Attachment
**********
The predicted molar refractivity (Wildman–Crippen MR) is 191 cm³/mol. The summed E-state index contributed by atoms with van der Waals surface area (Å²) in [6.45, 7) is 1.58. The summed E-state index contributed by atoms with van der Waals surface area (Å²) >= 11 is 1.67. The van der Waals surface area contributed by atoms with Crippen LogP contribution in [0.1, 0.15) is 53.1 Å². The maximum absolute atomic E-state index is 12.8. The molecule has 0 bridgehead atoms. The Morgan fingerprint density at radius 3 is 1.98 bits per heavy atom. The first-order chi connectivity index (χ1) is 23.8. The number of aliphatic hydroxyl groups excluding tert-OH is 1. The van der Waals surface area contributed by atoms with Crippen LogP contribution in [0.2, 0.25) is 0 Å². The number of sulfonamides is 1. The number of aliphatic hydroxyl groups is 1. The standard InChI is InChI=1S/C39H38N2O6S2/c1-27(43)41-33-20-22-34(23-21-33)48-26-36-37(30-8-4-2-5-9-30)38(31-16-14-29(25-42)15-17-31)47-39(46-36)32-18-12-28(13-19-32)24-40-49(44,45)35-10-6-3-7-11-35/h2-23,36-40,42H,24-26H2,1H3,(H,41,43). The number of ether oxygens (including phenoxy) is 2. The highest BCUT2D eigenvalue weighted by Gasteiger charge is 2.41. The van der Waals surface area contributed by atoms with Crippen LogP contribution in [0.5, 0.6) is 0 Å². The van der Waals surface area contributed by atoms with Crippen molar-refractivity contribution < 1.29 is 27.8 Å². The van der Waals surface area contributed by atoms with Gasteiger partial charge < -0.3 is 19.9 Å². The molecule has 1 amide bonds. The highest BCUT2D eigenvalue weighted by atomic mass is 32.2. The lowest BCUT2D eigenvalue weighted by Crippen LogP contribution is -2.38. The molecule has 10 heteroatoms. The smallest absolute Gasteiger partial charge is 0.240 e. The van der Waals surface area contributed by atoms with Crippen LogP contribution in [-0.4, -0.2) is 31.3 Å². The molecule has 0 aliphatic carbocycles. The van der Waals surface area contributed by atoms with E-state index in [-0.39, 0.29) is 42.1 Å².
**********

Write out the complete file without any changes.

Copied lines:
The predicted molar refractivity (Wildman–Crippen MR) is 191 cm³/mol. The summed E-state index contributed by atoms with van der Waals surface area (Å²) in [6.45, 7) is 1.58. The summed E-state index contributed by atoms with van der Waals surface area (Å²) >= 11 is 1.67. The van der Waals surface area contributed by atoms with Crippen LogP contribution in [0.1, 0.15) is 53.1 Å². The maximum absolute atomic E-state index is 12.8. The molecule has 0 bridgehead atoms. The Morgan fingerprint density at radius 3 is 1.98 bits per heavy atom. The first-order chi connectivity index (χ1) is 23.8. The number of aliphatic hydroxyl groups excluding tert-OH is 1. The van der Waals surface area contributed by atoms with Crippen LogP contribution in [0.2, 0.25) is 0 Å². The number of sulfonamides is 1. The number of aliphatic hydroxyl groups is 1. The standard InChI is InChI=1S/C39H38N2O6S2/c1-27(43)41-33-20-22-34(23-21-33)48-26-36-37(30-8-4-2-5-9-30)38(31-16-14-29(25-42)15-17-31)47-39(46-36)32-18-12-28(13-19-32)24-40-49(44,45)35-10-6-3-7-11-35/h2-23,36-40,42H,24-26H2,1H3,(H,41,43). The number of ether oxygens (including phenoxy) is 2. The highest BCUT2D eigenvalue weighted by Gasteiger charge is 2.41. The van der Waals surface area contributed by atoms with Crippen LogP contribution in [0.5, 0.6) is 0 Å². The van der Waals surface area contributed by atoms with Crippen molar-refractivity contribution < 1.29 is 27.8 Å². The van der Waals surface area contributed by atoms with Gasteiger partial charge < -0.3 is 19.9 Å². The molecule has 1 amide bonds. The highest BCUT2D eigenvalue weighted by atomic mass is 32.2. The lowest BCUT2D eigenvalue weighted by Crippen LogP contribution is -2.38. The molecule has 10 heteroatoms. The smallest absolute Gasteiger partial charge is 0.240 e. The van der Waals surface area contributed by atoms with Crippen LogP contribution in [-0.4, -0.2) is 31.3 Å². The molecule has 0 aliphatic carbocycles. The van der Waals surface area contributed by atoms with E-state index in [-0.39, 0.29) is 42.1 Å².